Careers at UMC Utrecht
Vacancy number: 2021/01242
Apply to: September 30 2021
Education: University
Employment: Temporary position
Full-time/Part-time: 36 - 36 hours

brainXplain: unravelling the heterogeneity in causes and consequences of cerebral small vessel disease with explainable AI

Cerebral small vessel disease (SVD) is a vascular health care problem that represents a huge health burden in stroke and dementia. Approximately one quarter of all ischemic strokes and most primary intracerebral haemorrhages are caused by SVD. Furthermore, SVD is the most common cause of vascular dementia and often co-occurs with Alzheimer’s disease (with additional cognitive impact), and thus contributes to about 50% of dementias worldwide.

Key information to better support personalised diagnosis and treatment is embedded in MR images and should be extracted from big data sets with machine learning techniques. Lesion-symptom mapping technology is used to quantify the association between SVD lesion burden and potential causes or consequences on a group level. Some important technical challenges need to be addressed to apply this on an individual level: taking into account the full spectrum of SVD lesions and multi-variate outputs. In this project, these challenges will be addressed with innovative explainable machine learning techniques.

Project description

Machine learning and artificial intelligence (AI) techniques are often considered ‘black box’. It can be difficult to understand their internal workings, which affects how medical decisions based on such algorithms are received. Modern technology, also known as "explainable AI”, can be used to gain insights into the decision making of AI. In SVD, it can be used to assess multiple lesion types, have multi-variate output, and simultaneously explain which lesion locations are most strongly associated with the output.

Your role in this project will be to develop and evaluate explainable AI technology. You will implement a number of explainable AI techniques that pinpoint which lesion locations are most strongly associated with the output (e.g. causative factors or clinical outcomes). Next, these methods will be validated on international datasets of thousands of patients of the Meta-VCI-Map consortium. Finally, a number of pilot studies will demonstrate potential applications assessing the relation between burden/distribution of SVD lesions and aetiology, cognitive outcomes, and prognosis.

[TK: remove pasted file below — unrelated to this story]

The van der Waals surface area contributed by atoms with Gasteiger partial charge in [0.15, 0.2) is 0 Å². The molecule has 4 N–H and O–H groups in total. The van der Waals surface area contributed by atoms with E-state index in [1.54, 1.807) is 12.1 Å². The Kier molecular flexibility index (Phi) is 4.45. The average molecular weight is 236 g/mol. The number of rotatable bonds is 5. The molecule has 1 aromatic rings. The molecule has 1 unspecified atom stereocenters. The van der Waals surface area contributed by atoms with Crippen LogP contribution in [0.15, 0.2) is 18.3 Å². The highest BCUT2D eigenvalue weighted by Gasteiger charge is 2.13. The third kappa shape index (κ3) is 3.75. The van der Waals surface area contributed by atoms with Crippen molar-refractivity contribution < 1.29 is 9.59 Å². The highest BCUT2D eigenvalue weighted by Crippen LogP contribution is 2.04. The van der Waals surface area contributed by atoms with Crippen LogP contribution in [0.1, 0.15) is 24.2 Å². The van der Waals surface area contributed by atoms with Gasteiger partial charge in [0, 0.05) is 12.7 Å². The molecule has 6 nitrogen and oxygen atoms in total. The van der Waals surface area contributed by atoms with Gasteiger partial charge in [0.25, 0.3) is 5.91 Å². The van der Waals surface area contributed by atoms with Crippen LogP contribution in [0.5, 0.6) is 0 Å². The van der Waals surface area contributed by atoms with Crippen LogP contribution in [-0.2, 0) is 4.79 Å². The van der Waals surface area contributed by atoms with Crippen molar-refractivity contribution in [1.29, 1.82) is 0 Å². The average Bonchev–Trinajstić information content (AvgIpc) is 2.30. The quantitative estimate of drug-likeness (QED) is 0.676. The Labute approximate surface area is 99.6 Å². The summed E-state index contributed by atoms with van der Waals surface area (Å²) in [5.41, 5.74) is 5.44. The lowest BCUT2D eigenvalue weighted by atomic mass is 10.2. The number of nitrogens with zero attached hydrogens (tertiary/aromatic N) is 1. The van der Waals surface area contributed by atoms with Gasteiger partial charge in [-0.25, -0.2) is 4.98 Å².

You will be working at the internationally renowned Image Sciences Institute at the UMC Utrecht, which is housed within the Imaging Division. You will work in a team of PhD candidates and post-docs in the field of medical image analysis and machine learning. In this interdisciplinary project, there will be close collaborations with the Departments of Radiology and Neurology of the UMC Utrecht; and international partners of the Meta-VCI-Map consortium.


You are an excellent candidate with an MSc in computer sciences, medical imaging, physics, mathematics, biomedical engineering or a similar field. You have a strong interest in medical image analysis and machine learning. You have a good scientific background, are highly motivated and independent, able to work in an interdisciplinary team of engineers and medical doctors. Programming experience is required and knowledge of machine learning is an advantage.

We believe in the power of a diverse team in which there is room for different skills, expertise, and social and cultural backgrounds. We invite you to respond to this vacancy.

The maximum salary for this position (36 - 36 hours) is € 3.196,00 gross per month based on full-time employment.

In addition, we offer an annual benefit of 8.3%, holiday allowance, travel expenses and career opportunities. The terms of employment are in accordance with the Cao University Medical Centers (UMC).

More information

If you have any questions about this vacancy, please contact Hugo Kuijf, Assistant Professor, phone number: 088 75 577 72, e‑mail adress:

Acquisition based on this jobopening is not appreciated.


No suitable vacancies?